LifeChurch.tv uses Bluefish TV’s Video-driven Bible Study, Joseph: The Hard Life, in 1,000 Small Groups


LifeChurch.tv


Dallas, TX (PRWEB) August 19, 2008

LifeChurch.tv recently purchased the rights to use Bluefish TV’s video-driven Bible study, Joseph: The Hard Life in over 1,000 small groups within their church.

In Joseph: The Hard Life, Rob Duford, Pastor of Orlando North Community Church, teaches on the life of Joseph and the certain choices he made in his life. Using an ancient biblical story combined with modern-day characters, the four-part series outlines how Joseph spent a good part of his life rejected, abandoned, and imprisoned but the wise choices he made were what truly defined him and helped him overcome obstacles.

On each DVD of Joseph: The Hard Life that LifeChurch.tv distributes to their church, they recognize their partnership with Bluefish TV, directing 1,000 small groups to Bluefishtv.com to explore more resources.

“Bluefish TV studies have some of the highest quality content and production values that I’ve seen in a long time,” says Alan Danielson, Central Team Leader for LifeChurch.tv small groups.

LifeChurch.tv is known for being one of America’s most influential churches who skillfully integrates technology and media into their ministry. Craig Groeschel is the founding and senior pastor of LifeChurch.tv and is known for his creative and relevant Bible teaching. They have multiple campuses in six states that receive a simulcast of the message each week. The message is also streamed online for people to view on the internet.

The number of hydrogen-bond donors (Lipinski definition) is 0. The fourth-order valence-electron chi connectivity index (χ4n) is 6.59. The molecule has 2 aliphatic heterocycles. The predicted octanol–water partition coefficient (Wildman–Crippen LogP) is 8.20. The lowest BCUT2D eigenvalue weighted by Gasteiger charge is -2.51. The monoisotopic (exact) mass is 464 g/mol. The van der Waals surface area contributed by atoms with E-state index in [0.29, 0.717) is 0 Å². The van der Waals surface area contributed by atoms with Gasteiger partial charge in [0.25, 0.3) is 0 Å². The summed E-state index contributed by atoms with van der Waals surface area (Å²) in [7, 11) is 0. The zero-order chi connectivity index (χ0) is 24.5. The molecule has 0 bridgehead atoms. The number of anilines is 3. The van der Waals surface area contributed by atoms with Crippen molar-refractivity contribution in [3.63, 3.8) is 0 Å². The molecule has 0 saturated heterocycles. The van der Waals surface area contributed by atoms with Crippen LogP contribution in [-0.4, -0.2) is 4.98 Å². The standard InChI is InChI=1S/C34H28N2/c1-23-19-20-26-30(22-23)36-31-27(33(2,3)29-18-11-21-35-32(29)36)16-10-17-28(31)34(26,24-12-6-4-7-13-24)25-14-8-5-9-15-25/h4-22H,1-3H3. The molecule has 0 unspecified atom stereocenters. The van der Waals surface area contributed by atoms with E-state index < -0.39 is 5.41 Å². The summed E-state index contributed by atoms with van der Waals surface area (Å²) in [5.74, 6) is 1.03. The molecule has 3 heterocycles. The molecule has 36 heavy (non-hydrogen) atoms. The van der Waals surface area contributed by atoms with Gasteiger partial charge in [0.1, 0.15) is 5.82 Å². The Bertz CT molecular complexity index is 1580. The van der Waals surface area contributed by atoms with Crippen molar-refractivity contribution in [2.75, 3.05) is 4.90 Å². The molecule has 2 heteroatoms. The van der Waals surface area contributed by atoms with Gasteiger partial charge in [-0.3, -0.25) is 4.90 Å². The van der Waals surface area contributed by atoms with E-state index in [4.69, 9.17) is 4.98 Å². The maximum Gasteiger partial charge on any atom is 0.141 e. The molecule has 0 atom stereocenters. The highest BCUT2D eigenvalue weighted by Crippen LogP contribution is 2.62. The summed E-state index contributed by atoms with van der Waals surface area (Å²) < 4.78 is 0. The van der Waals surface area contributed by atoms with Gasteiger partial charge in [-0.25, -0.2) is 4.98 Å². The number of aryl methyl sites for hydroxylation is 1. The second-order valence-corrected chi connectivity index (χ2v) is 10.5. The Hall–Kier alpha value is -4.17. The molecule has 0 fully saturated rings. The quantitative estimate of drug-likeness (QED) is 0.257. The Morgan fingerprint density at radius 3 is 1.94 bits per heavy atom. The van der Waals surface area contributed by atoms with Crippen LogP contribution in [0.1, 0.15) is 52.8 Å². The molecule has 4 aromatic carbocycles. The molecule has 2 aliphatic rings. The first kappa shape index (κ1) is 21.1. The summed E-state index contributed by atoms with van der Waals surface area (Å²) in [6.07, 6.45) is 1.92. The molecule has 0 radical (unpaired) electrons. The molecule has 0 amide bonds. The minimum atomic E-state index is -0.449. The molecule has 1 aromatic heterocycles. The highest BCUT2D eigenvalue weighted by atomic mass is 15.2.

“We are thrilled to partner again with LifeChurch.tv, and have appreciated the partnerships in the past with other organizations like FCA and Lakepointe in using our resources. We look forward to serving many other ministries in the future,” says Justin Forman, Vice President of Sales and Strategic Partnerships for Bluefish TV.

To explore Bluefish TV’s ever-popular and growing selection of video-driven Bible study resources, visit bluefishtv.com.

About Bluefish TV:

Bluefish TV is a non-profit Christian video ministry that has produced video sermon illustrations and small group Bible study resources for youth groups and pastors for over 25 years. Bluefish TV has worked with Christian leaders such as Erwin McManus, Louie Giglio, Donald Miller, Todd Phillips, Margaret Feinberg, Beth Moore, Doug Fields, Drs. Les and Leslie Parrott, Mercy Me, Chris Tomlin, David Crowder Jars of Clay and others to produce relevant resources for 93,000 churches across the country. Bluefish TV also has a passion and commitment to world missions and has participated in projects around the world to tell missionaries’ stories of faith and sacrifice.

You can view full video previews and purchase each small group study and video illustration at www.bluefishtv.com. Some Bluefish TV resources can also be found in stores and on the websites of their ministry partners: LifeWay, Cokesbury, Mardels, Family Christian and Simply Youth Ministries.

Contact:

Samantha Krieger

Writer/Content Editor

Samantha at bluefishtv.com

Bluefish TV/RightNow Campaign

972.560.5600

www.bluefishtv.com

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LifeChurch.tv Uses Bluefish TV’s Video-Driven Bible Study in 1,000 Small Groups



Dallas, TX (PRWEB) May 30, 2008